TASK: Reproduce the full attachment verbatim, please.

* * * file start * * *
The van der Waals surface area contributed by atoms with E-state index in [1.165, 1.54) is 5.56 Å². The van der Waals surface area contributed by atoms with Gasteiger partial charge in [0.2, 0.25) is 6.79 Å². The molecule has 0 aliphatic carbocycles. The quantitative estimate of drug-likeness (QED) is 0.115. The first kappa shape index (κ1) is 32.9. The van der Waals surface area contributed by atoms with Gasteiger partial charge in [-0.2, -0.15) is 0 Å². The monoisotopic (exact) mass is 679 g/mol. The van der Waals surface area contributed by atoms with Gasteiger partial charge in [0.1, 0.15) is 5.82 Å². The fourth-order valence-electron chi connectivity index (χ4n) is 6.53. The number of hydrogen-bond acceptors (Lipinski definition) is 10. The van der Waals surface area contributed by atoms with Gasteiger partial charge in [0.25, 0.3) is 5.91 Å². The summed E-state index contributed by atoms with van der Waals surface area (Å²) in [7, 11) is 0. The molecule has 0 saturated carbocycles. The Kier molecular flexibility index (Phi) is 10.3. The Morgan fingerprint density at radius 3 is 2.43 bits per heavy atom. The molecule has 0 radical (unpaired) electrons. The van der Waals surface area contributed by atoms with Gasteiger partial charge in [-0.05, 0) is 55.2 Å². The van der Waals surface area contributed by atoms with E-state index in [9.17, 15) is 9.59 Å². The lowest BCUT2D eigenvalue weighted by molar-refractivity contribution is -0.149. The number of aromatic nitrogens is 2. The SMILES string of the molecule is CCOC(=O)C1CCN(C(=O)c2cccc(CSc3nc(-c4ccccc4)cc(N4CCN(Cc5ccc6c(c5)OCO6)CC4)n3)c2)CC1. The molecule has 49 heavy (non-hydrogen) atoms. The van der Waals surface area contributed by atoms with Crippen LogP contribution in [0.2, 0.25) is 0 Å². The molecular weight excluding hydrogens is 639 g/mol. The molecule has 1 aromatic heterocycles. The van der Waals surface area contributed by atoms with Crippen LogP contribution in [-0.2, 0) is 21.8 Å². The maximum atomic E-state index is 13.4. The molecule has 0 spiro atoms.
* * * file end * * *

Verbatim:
The van der Waals surface area contributed by atoms with E-state index in [1.165, 1.54) is 5.56 Å². The van der Waals surface area contributed by atoms with Gasteiger partial charge in [0.2, 0.25) is 6.79 Å². The molecule has 0 aliphatic carbocycles. The quantitative estimate of drug-likeness (QED) is 0.115. The first kappa shape index (κ1) is 32.9. The van der Waals surface area contributed by atoms with Gasteiger partial charge in [-0.2, -0.15) is 0 Å². The monoisotopic (exact) mass is 679 g/mol. The van der Waals surface area contributed by atoms with Gasteiger partial charge in [0.1, 0.15) is 5.82 Å². The fourth-order valence-electron chi connectivity index (χ4n) is 6.53. The number of hydrogen-bond acceptors (Lipinski definition) is 10. The van der Waals surface area contributed by atoms with Gasteiger partial charge in [0.25, 0.3) is 5.91 Å². The summed E-state index contributed by atoms with van der Waals surface area (Å²) in [7, 11) is 0. The molecule has 0 saturated carbocycles. The Kier molecular flexibility index (Phi) is 10.3. The Morgan fingerprint density at radius 3 is 2.43 bits per heavy atom. The molecule has 0 radical (unpaired) electrons. The van der Waals surface area contributed by atoms with Gasteiger partial charge in [-0.05, 0) is 55.2 Å². The van der Waals surface area contributed by atoms with E-state index in [9.17, 15) is 9.59 Å². The lowest BCUT2D eigenvalue weighted by molar-refractivity contribution is -0.149. The number of aromatic nitrogens is 2. The SMILES string of the molecule is CCOC(=O)C1CCN(C(=O)c2cccc(CSc3nc(-c4ccccc4)cc(N4CCN(Cc5ccc6c(c5)OCO6)CC4)n3)c2)CC1. The molecule has 49 heavy (non-hydrogen) atoms. The van der Waals surface area contributed by atoms with Crippen LogP contribution in [0.2, 0.25) is 0 Å². The molecular weight excluding hydrogens is 639 g/mol. The molecule has 1 aromatic heterocycles. The van der Waals surface area contributed by atoms with Crippen LogP contribution in [-0.2, 0) is 21.8 Å². The maximum atomic E-state index is 13.4. The molecule has 0 spiro atoms.